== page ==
Old Rhinebeck Aerodrome
You can visit the Old Rhinebeck Aerodrome in Rhinebeck, NY not far from exit 19 on the New York State Throughway.
The museum grounds consist of:
On Saturdays during the summer and early fall the Aerodrome hosts a Lindbergh Era Air show.
On Sundays the Old Rhinebeck Aerodrome holds a WWI era airshow, with a very campy story line running from ground to air. A fair maiden, Trudy Truelove (the same chick I saw there when my father took me as a kid 20 years ago! She must have a formaldehyde jacuzzi!) is kidnapped by the evil Black Baron, carried around the airfield, trundled into a biplane, and then free falls back to earth. Percy Goodfellow makes a good effort of attempting to rescue Trudy by trying to start a Russian motorcycle that won't, grinding gears in old jalopies that will, and of course escalating the persuit into a WWI dogfight with biplanes and triplanes with bombs & babes falling from the sky. It is good fun, although if you had been back in the 80s when Colin Palen was still alive and running things you will find today's shows to be a bit more sedate. Where Colin did all in his power to get each plane into the air, the museum is now much more conservative. They no longer fly the Curtiss Jenny biplane and the rotary engined biplanes no longer take to the sky. The Flying Farmer act continues, although he flies higher and further from the airfield than in the past. The Flying Farmer's skills with his J-3 Piper Cub are truly amazing. It's still a good time and kids love it.
If you are headed up to the Aerodrome for the Sunday WWI airshow, I'd recomend going early. You can get a ride in a restored New Standard biplane (the ride waiting list fills up quick as they can take only 4 passengers at a time) that takes you up and out over the Hudson and countryside for I think about 20 minutes. You'll also want to spend some time in the museum hangars above the parking lot with the indoor exhibits. Colin Palen amassed an amazing collection of early aviation artifacts, many of which are extremely rare. Colin must have had a gift for talking folks out of these pieces. Although those that knew of him knew that they would find a good home with Colin. There is a snack bar with burgers & dogs on site so you don' t have to leave the airfield to grab a bite for lunch.
The Sunday WWI Airshows start after lunch and run from early summer to October. Check with the Old Rhinebeck Aerodrome's Website for hours and Directions.
Jeff Alterman wrote in with some news and what to expect for the 2009 flying season for The Old Rhinebeck Aerodrome. I will be sorry to see Stan Segalla retire. His Flying Farmer routine was truly one of the highlights of the air show:
"The Avro 504K is in flying condition. I saw it fly this past fall so expect it to see action for this upcoming season. I'm not sure about the Nieuport XI. I believe it is undergoing restoration. The Sopwith Camel is in the process of being restored. I'm not sure if it will be flying this season. If not, expect it by perhaps 2010. The Caudron G.3 is flying. With the return of the Avro 504K, they'll be two rotary powered aircraft flying at the Old Rhinebeck Aerodrome this upcoming season. They are flying two New Standard D.25s. The Curtiss Jenny is flying. The SPAD VII is flying. The Fokker D. VII is flying. The Fokker Dr.1 is flying. FYI, there is a Fokker Dr. 1 with a rotary engine in Texas that flies. I think the Albatros D.Va is flying. There are other flyable aircraft at the Old Rhinebeck Aerodrome currently. Stan Segalla has retired as the Flying Farmer. I'm not sure who is going to take his place this upcoming season. Stan might still come to the Old Rhinebeck Aerodrome since he has been such a fixture there. "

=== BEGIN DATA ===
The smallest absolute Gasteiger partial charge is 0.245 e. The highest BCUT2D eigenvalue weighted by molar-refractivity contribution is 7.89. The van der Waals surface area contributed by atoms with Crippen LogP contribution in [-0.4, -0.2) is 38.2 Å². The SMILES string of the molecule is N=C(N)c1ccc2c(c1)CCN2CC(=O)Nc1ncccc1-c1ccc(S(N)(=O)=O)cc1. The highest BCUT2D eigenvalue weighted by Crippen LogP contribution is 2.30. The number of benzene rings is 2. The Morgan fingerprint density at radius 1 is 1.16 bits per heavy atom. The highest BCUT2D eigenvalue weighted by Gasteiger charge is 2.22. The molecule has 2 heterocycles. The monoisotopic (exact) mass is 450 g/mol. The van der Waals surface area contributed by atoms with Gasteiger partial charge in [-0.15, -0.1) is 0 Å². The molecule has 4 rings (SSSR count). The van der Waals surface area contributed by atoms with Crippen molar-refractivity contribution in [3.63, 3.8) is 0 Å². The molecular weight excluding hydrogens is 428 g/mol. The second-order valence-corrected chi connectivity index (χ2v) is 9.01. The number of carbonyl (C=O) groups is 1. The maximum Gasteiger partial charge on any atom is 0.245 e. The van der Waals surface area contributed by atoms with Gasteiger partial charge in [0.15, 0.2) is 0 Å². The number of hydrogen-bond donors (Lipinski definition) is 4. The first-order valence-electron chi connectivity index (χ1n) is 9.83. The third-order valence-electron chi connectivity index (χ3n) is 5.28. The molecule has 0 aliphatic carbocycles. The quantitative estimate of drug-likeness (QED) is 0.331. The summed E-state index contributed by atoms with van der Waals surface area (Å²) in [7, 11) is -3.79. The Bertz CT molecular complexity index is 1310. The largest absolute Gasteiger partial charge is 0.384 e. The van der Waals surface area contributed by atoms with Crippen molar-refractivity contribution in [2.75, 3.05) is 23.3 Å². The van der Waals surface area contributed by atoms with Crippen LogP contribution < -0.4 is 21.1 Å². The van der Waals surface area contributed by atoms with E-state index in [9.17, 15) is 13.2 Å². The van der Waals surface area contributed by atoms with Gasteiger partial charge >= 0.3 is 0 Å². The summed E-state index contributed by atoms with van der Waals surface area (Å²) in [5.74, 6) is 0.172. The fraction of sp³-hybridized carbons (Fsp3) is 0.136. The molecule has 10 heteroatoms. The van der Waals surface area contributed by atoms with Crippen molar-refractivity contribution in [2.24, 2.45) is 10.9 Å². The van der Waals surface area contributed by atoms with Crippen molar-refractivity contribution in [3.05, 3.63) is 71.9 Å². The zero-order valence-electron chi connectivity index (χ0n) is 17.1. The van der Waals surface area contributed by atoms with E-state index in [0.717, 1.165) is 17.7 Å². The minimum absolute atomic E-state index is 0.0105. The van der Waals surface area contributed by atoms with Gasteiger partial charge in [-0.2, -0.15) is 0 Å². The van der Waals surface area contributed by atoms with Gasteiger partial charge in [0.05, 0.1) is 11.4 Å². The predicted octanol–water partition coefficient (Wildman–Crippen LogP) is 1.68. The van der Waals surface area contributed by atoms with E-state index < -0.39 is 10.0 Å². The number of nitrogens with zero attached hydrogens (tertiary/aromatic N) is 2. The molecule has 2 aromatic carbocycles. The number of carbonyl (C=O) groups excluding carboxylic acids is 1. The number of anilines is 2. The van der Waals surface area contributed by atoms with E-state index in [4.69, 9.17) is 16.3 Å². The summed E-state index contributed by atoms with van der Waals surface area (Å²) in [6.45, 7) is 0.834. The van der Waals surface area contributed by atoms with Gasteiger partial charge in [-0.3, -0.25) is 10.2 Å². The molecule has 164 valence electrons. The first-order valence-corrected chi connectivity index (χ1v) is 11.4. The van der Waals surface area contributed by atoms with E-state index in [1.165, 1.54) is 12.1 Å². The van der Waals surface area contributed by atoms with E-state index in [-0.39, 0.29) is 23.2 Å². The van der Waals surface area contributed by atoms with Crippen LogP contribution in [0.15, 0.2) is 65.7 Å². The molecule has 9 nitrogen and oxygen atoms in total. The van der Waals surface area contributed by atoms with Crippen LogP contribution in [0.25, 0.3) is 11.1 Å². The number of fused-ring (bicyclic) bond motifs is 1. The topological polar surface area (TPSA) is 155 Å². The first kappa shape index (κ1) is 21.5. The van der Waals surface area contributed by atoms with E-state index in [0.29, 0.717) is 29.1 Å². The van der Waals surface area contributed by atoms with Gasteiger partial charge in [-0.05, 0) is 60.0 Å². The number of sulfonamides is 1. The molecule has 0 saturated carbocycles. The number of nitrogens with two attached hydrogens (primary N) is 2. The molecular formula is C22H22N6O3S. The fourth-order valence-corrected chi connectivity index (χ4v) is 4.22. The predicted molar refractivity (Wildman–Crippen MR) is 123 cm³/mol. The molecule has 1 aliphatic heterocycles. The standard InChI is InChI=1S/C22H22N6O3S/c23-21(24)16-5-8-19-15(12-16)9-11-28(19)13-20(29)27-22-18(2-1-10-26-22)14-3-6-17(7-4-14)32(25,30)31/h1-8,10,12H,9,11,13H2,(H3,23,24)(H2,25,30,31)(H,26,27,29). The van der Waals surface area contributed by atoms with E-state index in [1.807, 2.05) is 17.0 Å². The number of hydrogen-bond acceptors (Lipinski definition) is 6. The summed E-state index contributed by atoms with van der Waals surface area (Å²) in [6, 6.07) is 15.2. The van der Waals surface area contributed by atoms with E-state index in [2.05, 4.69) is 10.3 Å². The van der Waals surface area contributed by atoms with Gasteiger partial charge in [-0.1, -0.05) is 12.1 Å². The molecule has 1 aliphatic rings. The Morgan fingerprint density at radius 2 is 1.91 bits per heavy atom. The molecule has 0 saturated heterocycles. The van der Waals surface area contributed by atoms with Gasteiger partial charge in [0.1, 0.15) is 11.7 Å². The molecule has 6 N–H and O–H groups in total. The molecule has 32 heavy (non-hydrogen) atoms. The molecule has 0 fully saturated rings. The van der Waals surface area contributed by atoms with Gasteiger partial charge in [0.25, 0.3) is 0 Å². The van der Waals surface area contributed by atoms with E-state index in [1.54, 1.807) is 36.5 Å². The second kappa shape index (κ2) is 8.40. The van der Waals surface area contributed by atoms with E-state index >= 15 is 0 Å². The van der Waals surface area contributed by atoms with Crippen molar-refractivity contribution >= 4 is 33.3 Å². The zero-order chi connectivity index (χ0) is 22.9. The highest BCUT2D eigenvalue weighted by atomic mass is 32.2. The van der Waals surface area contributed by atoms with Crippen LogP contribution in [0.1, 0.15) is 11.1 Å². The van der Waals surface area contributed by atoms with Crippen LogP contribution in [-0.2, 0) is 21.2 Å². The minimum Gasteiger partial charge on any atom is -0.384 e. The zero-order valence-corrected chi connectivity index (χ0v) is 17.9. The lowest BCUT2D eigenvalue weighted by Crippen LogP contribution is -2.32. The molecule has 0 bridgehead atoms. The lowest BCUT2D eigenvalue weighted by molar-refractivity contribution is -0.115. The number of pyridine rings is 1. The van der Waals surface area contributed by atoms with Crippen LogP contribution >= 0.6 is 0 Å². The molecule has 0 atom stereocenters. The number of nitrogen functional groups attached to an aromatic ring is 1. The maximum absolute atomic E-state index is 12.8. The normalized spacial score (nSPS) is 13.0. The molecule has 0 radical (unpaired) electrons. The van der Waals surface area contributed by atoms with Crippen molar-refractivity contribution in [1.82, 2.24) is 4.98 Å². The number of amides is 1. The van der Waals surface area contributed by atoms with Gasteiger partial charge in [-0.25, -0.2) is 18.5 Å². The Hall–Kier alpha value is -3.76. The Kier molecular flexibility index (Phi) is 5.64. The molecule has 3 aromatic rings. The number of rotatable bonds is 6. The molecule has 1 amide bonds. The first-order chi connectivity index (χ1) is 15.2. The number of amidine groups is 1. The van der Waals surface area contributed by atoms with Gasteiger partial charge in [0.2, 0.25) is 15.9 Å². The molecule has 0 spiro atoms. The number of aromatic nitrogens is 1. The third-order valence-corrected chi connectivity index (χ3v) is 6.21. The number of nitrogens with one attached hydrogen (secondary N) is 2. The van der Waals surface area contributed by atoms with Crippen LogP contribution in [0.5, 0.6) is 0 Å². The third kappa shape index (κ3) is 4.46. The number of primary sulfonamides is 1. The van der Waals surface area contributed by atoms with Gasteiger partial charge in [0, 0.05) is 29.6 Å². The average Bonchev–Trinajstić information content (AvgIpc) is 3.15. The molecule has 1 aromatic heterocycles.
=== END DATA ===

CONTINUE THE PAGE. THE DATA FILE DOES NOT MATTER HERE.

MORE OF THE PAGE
Jeff writes again with an update about Colin Palen's Museum:
"I was to the Old Rhinebeck Aerodrome on October 11, 2009. I have some news for you. The Sopwith Camel was test flown two weeks before and is expected back in action next season. The AVRO 504K is active. The Fokker D.VII will probably be back in action next season. The Albatros D.Va is active. The Wright powered New Standard D-25 is flying. The White built Continental powered New Standard D-25 was in a minor incident on July 26 and is out of action until next season. The issue was a punctured tire that caused the plane to go off the end of the runway. There was no apparent damage to the aircraft. There is a Nieuport 27 that is flying but it doesn't have a rotary engine. The SPAD S.VII is flying. No more flying farmer act for the time being. The Tiger Moth wasn't flying this season, but is still in good condition. It might fly next season, but probably Bill King's sons will likely fly it since Bill King is over 80 years of age and it would be expensive for him to get air show insurance. Eventually the reproduction Spirit of St. Louis will fly, but funds are very limited at this time. Sometimes they fly the Bleriot XI, but it is an aircraft that is barely controllable. In the case of the Bleriot, you don't fly it, it flies you.
Biplane rides are now $65. I recall when they were $25.
Then of course there are the museum buildings. They still have their original Nieuport X that was once flown by Charles Nungesser. It did fly at the Old Rhinebeck Aerodrome for a few years. However, they decided to keep it on the ground since it is a very rare aircraft. They also have an original Morane Saulnier A.1. I saw that plane fly a few times. That plane was ahead of its time. It also had and still has a very noisy 160 H.P. Gnome rotary engine. It least they don't try to run up the engine in the museum building. It would certainly make quite a racket."